Tiny blurred images, gaudy colours, fussy layouts with ugly fonts – a quick trawl of online bakery retailers yields a pretty sad collective. ‘It is the quality of product that is important,’ a baker might say. But the maxim ‘never judge a book by its cover’ does not apply when it comes to the web.

Snap judgments on the quality, professionalism and reliability of a firm will be made within seconds of opening a homepage. Yet many bakers neglect to dress their shop window properly.

Quality of imagery and design is important when selling food online, says Leo White, a website designer with Hydrant – a design agency with a growing specialism in the food sector. And without the cost of print marketing, the web lends itself to telling stories and brand building.

“Selling a product that usually involves all the senses with only a small picture can seem very limiting,” he says. “Good photography, passionate copy writing and sympathetic design can all be combined creatively to lead the customer towards making a

purchase online.”

The number of bakery ‘e-retailers’ remains relatively small and people are generally not well acquainted with buying food online. Many companies have shied away from selling

perishables over the internet. Those that have done it successfully have carved out a niche so defining your audience is crucial.

“It may be a shock, but not everyone will want your product!” he says. “The most successful online retailers have targeted specific markets. Sectors like dietary requirements, heritage and bespoke products have all boomed. Focus on what makes your offering unique rather than trying to offer everything to everyone.”

Dispatch and delivery logistics can seem complicated where food is involved. Simple techniques such as limiting dispatch and delivery days or rewarding customers who make larger more cost-effective orders can help to overcome some of these limitations.

As foods are rarely ordered individually, the customer needs to be presented with enough choice to place an order that justifies the delivery cost, but without feeling bombarded with complicated choices. Providing a mix of high- and low-value items helps customers bulk out an order to a value they feel happy with.

But e-commerce is not just about retail – a good website can help slicken your business efficiency. “As technology infiltrates even the darkest warehouses, business-to-business e-commerce systems can provide greater efficiency and speed for re-ordering, distribution tracking and stock control,” comments Mr White. “‘Stockist-only’ areas or alternative pricing structures allow even simple websites to become working business tools.”

E-commerce can also highlight areas for improvement such as stock control. “Many modular packages will allow wholesale pricing and data import and export, making managing large product catalogues easy,” he says.

Getting the basics right Professional tips for a top bakery website

1 Plan your website strategy like any other part of your business to make sure your investment in technology is ‘scalable’ with your business. You do not have to start big; many e-commerce systems are modular and allow you to add features as required.

2 Allow time to do it justice. Building an online shop requires some thought and hard work – it is not a ‘get rich quick’ formula. A website also needs to be looked after once it is live. Updating products and content, handling customer queries and processing orders all take time, but the rewards can be significant if handled efficiently.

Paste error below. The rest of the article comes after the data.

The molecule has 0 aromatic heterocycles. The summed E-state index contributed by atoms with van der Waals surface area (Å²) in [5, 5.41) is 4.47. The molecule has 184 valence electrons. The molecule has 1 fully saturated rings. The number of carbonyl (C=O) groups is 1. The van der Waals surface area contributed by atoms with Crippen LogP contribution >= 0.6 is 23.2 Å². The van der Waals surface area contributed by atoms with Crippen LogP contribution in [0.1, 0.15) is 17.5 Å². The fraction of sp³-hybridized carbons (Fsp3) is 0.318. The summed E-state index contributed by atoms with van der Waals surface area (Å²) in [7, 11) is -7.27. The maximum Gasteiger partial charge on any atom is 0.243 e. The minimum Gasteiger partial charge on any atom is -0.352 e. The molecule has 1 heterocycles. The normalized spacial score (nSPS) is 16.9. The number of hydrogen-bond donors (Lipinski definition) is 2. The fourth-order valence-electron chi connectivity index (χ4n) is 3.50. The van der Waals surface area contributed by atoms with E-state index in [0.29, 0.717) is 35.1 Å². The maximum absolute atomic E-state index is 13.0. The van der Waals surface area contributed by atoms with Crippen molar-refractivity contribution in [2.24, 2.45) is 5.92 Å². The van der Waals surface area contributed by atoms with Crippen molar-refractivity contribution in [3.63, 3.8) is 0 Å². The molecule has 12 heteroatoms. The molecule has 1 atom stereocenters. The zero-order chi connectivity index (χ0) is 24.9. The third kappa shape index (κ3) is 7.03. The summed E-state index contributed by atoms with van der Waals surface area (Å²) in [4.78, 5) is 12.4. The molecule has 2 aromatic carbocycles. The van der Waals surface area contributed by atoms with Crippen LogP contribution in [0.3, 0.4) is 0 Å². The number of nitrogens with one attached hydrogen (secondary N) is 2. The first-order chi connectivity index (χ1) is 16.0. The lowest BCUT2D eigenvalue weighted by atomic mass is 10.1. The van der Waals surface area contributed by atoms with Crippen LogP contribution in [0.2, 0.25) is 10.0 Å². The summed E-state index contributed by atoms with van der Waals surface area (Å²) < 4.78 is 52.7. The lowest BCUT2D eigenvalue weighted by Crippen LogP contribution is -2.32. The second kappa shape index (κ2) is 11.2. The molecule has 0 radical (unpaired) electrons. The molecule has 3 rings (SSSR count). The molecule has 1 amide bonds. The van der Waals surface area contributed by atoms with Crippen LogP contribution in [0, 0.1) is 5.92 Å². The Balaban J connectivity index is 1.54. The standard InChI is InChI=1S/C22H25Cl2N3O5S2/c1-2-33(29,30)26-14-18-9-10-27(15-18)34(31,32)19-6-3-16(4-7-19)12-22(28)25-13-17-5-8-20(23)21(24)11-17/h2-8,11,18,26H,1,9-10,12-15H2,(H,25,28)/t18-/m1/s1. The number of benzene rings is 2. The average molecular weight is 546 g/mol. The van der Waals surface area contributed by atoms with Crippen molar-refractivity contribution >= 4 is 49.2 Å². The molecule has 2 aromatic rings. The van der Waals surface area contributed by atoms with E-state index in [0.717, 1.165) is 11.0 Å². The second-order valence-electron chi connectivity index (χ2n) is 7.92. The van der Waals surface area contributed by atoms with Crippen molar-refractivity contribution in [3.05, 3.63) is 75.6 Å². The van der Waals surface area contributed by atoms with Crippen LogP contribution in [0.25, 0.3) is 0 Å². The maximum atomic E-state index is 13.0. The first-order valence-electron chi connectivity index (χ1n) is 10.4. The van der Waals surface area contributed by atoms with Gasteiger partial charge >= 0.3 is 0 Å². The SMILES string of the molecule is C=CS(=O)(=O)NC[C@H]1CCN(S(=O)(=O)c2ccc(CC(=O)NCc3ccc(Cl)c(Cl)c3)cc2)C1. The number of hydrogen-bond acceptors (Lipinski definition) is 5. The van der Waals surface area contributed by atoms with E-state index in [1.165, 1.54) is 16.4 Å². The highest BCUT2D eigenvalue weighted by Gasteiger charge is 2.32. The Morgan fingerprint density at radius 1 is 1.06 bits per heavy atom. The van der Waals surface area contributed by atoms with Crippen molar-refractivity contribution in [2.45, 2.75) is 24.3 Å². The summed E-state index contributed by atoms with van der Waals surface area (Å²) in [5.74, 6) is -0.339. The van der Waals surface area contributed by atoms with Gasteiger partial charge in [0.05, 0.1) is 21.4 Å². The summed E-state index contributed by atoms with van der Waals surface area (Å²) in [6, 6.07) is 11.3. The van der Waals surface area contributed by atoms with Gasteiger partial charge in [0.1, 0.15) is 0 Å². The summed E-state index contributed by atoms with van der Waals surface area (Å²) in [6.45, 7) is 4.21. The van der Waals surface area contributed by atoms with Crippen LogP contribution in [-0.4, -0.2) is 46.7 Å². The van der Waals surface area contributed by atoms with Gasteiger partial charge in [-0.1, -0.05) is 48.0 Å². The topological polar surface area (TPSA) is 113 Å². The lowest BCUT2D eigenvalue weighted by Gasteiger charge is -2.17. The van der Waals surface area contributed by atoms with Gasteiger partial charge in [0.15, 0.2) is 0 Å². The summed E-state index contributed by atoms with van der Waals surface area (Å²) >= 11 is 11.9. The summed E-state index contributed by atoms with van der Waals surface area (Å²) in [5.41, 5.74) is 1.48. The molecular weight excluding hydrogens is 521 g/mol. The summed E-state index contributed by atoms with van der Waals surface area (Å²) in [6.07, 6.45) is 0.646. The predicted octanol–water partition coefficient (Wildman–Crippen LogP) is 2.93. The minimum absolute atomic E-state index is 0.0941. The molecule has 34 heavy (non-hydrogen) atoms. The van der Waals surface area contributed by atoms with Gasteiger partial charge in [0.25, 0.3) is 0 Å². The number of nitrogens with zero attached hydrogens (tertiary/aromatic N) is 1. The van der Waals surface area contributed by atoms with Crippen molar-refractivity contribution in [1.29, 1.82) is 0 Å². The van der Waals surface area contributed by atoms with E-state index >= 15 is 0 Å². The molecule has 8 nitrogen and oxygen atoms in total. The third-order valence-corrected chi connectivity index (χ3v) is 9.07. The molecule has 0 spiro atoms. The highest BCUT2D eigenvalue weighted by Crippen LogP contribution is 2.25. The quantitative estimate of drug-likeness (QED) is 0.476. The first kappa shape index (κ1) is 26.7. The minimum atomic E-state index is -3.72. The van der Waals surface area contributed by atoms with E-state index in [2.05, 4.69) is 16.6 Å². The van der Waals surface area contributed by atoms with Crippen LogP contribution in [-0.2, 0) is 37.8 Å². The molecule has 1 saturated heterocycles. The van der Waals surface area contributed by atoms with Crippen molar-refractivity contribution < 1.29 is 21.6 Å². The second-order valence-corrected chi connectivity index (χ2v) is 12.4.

3 Conveying the personality of the business is often easier on the web as it has an informal feel. People may expect to see personal blogs (notebooks), shots of staff and other features that make a brand unique.

4 Make sure your site is easy to use. Online shoppers are quick to judge and a poorly thought-out site will turn them away before they have even seen your products. Test navigation structure with ‘real’ users, not just staff or friends.

5 Make an impression. Word of mouth is the best kind of marketing and a site that sticks in customers’ heads is often the one that is mentioned again. Strong visuals, clever features, customer service and individuality all help.

6 Make sure your offline systems such as dispatch and delivery can handle increased demand. Your customers will judge their e-commerce experience through to delivery. If their order is lost, delayed or incorrect, they will simply go elsewhere.

7 Provide clear channels of contact. Make sure that the customer knows whom to contact if they have queries or problems with their order. Make sure staff handling these queries are trained on the website and are able to help.

8 Make sure you can measure your site’s

performance. Basic traffic statistics should be provided as standard by any reputable web company. Others go further by tracking advertising conversion rates, sales data and referral orders.

9 Treat your customers’ data as if it was your own. Security is one of the biggest concerns for many online shoppers. From simply referring your customer to a third party for payment processing, to handling credit card data via your own secure server, there is a solution for everyone.

10 Make sure your site is well connected. Without links from other sites your site will remain an ‘island’. Major search engines won’t list sites with few links to them. You should begin negotiating with other sites to swap links. Also allow sufficient budget to advertise your site.

Leo White has worked with clients such as The Village Bakery (Melmerby), Ok Foods, The Ultimate Plum Pudding Company, Meg Rivers and other food producers.

For more information contact: info@hydrant.co.uk

Tel: 0845 8621111